The Malaysian Bar calls on the Malaysian Government to immediately engage with the Office of the United Nations High Commissioner for Refugees here in Kuala Lumpur to put into place a system of receiving and registering this latest wave of boat people, and to find a place of transition where they can land and their claims for refugee status documented and determined, followed by either repatriation or resettlement.
As Malaysia is a member of the UN Security Council, we also call upon the Malaysian Government to move a resolution for intervention in this crisis of alleged ethnic cleansing of Rohingyas from Myanmar. In the past, the UN Security Council had passed specific resolutions for intervention regarding Mali, Sudan and South Sudan. It is timely as well for the Malaysian Government to consider enacting legislation that will grant recognition for refugees in Malaysia and give them legally-mandated protection and provision in line with international standards. Further, Malaysia should also accede to the 1951 United Nations Convention Relating to the Status of Refugees and its 1967 Protocol.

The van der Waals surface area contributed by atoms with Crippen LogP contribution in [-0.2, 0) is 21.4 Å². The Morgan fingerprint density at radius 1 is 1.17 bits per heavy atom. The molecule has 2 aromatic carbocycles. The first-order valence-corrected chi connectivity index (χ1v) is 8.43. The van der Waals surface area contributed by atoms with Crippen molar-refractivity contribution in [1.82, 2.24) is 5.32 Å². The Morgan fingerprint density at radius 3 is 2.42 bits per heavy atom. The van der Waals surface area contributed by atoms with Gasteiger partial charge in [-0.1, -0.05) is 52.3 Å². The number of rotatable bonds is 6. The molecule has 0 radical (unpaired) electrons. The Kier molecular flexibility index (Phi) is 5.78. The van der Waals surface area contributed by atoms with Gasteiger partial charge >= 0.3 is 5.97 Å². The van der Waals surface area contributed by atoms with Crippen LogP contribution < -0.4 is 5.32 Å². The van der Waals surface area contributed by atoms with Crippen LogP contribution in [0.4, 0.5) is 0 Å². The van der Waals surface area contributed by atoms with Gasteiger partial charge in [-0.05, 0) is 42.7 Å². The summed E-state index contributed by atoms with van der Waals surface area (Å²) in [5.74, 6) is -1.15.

The Malaysian Bar calls on the Myanmar Government to put an end to the stigma of “statelessness” and recognise the Rohingyas’ long-overdue right to citizenship. This lies at the core of this crisis and unless it is addressed by Myanmar, the exodus of the Rohingyas is likely to continue unabated.
Finally, it is time for ASEAN to do away with the principle of non-interference in the internal affairs of an ASEAN member state. What this crisis clearly shows is that what happens in a neighbouring country can, and often does, have cross-border implications. Whether it is about the haze or human rights, it is plain for all to see that ASEAN’s aim to “prosper thy neighbour” must include intervening in situations in neighbouring countries that have the potential of affecting, even destabilising, the region as a whole. It is myopic to pursue economic progress in ASEAN without seriously considering social and political reforms.
The Malaysian Bar recognises that this humanitarian crisis requires prompt and concrete legal solutions. The pain, suffering and loss of life off our shores must end. It is time to stop the pretense and the piecemeal measures in this catastrophe, and to put in place a comprehensive and lasting solution. The Malaysian Bar stands ready to provide advice and assistance.